Eyes Or Imagination?


A few weeks ago, I visited the San Francisco Museum of Modern Art (SF MOMA). It was a fun day in the city that started with enjoying brunch at a local hot spot in that neighborhood. After filling our tummies with some yummies, we headed to the museum. Trips to the modern art museums are always an experience. Every time I visit, there’s some cool new stuff to observe and appreciate. This time one of the highlights was the wine exhibit. I moved along from the wine room to the B&W photo room as I progressed through the different exhibits. It was all inspiring, but not nearly as inspiring as what I saw next.

I went from photo to photo, taking time to just absorb the art, appreciate it and understand it, the artists motivation. Every picture left me with so much appreciation for every day things that are full of beauty but we so easily pass them by without taking a moment to appreciate that what surrounds us. So, as I am moving along I see this blind gentleman who is standing in front of one of the photo arts and listening to his companion describing the art. I was in complete awe of this person.

A few thoughts came to mind:

  1. Even though he is blind, it does not stop him living life, actually, enjoying life just like I do
  2. He does not let his disability stop him from enjoying art, which a lot of us think that can only be appreciated by a working pair of eyes. Whether you need imagination or intelligence or a connection doesn’t even cross our minds if that processing resource is not accompanied or fed to by eyesight.
  3. Even though the words describing the art came from another person, he had his imagination to visualize and appreciate it.

I have always thought that appreciation for art should not come from eyes, but the mind or maybe even the heart, if one best wants to understand and view any art from its creators perspective. But seeing this blind man enjoying art touched me like never before.

So with that, just wanted to get this thought-provoking question out there:

What do you need to really “see” any art to enjoy it, appreciate it??

On a related note, the book I am reading right now talks about how criticism is the lowest form of appreciating art. That statement may sound simple, but I think the author is trying to say that maybe art criticism needs to be redefined?

Here are some pictures from my trip to SF MOMA:

Don't need eyes to appreciate art

Don't need eyes to appreciate art

Modern Art - Light Bulbs

Modern Art - Light Bulbs

The door to my heart

The door to my heart πŸ™‚

The Glitter In Your Eyes

The Glitter In Your Eyes

Woody Wine?

Woody Wine?

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About One Change At A Time

Me - I just want to spread goodness and happiness... one good deed at a time.
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10 Responses to Eyes Or Imagination?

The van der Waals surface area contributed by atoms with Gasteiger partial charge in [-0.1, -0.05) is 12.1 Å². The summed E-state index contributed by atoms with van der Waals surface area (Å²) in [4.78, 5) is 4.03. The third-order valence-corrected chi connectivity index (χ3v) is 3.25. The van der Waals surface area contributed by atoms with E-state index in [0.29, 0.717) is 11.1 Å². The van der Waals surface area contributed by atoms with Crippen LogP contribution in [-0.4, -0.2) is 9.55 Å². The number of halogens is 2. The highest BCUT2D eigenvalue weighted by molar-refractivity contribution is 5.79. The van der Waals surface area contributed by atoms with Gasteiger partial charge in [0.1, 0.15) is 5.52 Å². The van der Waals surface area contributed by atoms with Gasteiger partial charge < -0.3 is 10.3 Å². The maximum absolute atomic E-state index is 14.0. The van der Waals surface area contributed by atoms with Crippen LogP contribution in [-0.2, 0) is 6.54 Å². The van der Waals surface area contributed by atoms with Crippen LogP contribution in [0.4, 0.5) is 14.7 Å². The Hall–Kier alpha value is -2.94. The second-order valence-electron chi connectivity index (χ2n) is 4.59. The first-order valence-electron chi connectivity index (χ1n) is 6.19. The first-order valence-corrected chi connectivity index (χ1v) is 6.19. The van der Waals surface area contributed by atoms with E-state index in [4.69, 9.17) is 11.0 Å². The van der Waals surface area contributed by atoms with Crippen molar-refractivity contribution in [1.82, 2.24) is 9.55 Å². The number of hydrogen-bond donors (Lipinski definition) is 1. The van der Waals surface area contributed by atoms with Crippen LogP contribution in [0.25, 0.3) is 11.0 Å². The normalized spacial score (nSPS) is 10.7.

1. kolembo says:

    Thanks for the photos and the VERY nice story. It touched me deeply just reading it.

  2. Hanna Wilbur says:

    Yes, it touched me too!

    My teacher told an experience in class when I was in 4th grade. He and his friends went on a bus. A blind man went on the bus too. After a while, suddenly he asked the driver to stop. My teacher and his friends was amazed that this blind man could know where to stop the bus. He must already have a good memory on hearing to know the ‘sound’ signs of where he is about to stop. Yes, ‘eye’ sight isn’t everything.

    My teacher gave this example in class about how we are given 3 main senses; eye sight, hearing, and the heart, and the strongest is the heart. Our heart can see beyond what our physical abilities can grasp.

    • One Change At A Time says:

      I think I accidentally wrote a new comment:
      Thanks for stopping by, reading and also β€œliking” it Alex! πŸ™‚ Much appreciate it.

  3. In response to your feedback on my blog, I have not always been a vegetarian. I became one in February 2009. I gave up meat for lent and decided to carry on giving up meat. I still eat fish, though I am not really happy that they die by drowning in air. 😦 What motivated me was, well, a lot of things. My auntie was a vegetarian, and the way animals are treated all made me become vegetarian. Everything has a right to live. And we can eat othr things. Nothing has to die. My experience has been hard. I miss bacon and sausage rolls. And I can’t eat a lot of sweets etc. because of gelatine. I read the ingrediants a lot now. But then I discovered Quorn. Yum. Are you a vegetarian/vegan?

    • One Change At A Time says:

      Hi Alex, yes, I’ve always been a vegetarian. My parents raised me a vegetarian. As an adult, I chose to continue living a vegetarian life because I do not believe in killing other living being that can see, walk and/or feel to satiate my hunger. I am working toward eliminating the use of leather as well. I am not vegan but I try to avoid as much dairy as I can. And, I agree with you on “Everything has a right to live”.

  4. Pingback: Eyes Or Imagination? (via The Change Revolution) | Alex's Blog

  5. Jose C. says:

    Love the woody wine picture! that would make a awesome decorative piece in my living room

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